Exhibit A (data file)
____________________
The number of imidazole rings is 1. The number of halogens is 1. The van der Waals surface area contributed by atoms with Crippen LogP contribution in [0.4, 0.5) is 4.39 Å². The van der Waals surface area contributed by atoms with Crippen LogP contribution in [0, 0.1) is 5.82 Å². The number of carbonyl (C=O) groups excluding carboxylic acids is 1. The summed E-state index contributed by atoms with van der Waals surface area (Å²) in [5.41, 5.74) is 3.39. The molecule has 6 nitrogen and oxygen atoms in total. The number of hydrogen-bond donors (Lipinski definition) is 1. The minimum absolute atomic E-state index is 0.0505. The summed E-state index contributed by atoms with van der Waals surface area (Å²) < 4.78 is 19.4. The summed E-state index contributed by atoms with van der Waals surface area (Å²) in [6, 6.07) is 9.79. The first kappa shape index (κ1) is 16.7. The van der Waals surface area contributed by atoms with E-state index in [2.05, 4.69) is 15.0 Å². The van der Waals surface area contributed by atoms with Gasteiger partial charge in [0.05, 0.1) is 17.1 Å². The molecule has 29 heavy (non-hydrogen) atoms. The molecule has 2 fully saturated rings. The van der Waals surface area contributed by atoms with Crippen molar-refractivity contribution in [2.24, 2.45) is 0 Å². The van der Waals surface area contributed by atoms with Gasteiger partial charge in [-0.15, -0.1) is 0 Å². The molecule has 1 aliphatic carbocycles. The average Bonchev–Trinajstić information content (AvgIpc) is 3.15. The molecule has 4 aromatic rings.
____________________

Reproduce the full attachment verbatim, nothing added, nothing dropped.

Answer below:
The number of imidazole rings is 1. The number of halogens is 1. The van der Waals surface area contributed by atoms with Crippen LogP contribution in [0.4, 0.5) is 4.39 Å². The van der Waals surface area contributed by atoms with Crippen LogP contribution in [0, 0.1) is 5.82 Å². The number of carbonyl (C=O) groups excluding carboxylic acids is 1. The summed E-state index contributed by atoms with van der Waals surface area (Å²) in [5.41, 5.74) is 3.39. The molecule has 6 nitrogen and oxygen atoms in total. The number of hydrogen-bond donors (Lipinski definition) is 1. The minimum absolute atomic E-state index is 0.0505. The summed E-state index contributed by atoms with van der Waals surface area (Å²) < 4.78 is 19.4. The summed E-state index contributed by atoms with van der Waals surface area (Å²) in [6, 6.07) is 9.79. The first kappa shape index (κ1) is 16.7. The van der Waals surface area contributed by atoms with E-state index in [2.05, 4.69) is 15.0 Å². The van der Waals surface area contributed by atoms with Gasteiger partial charge in [0.05, 0.1) is 17.1 Å². The molecule has 29 heavy (non-hydrogen) atoms. The molecule has 2 fully saturated rings. The van der Waals surface area contributed by atoms with Crippen molar-refractivity contribution in [2.24, 2.45) is 0 Å². The van der Waals surface area contributed by atoms with Gasteiger partial charge in [-0.15, -0.1) is 0 Å². The molecule has 1 aliphatic carbocycles. The average Bonchev–Trinajstić information content (AvgIpc) is 3.15. The molecule has 4 aromatic rings.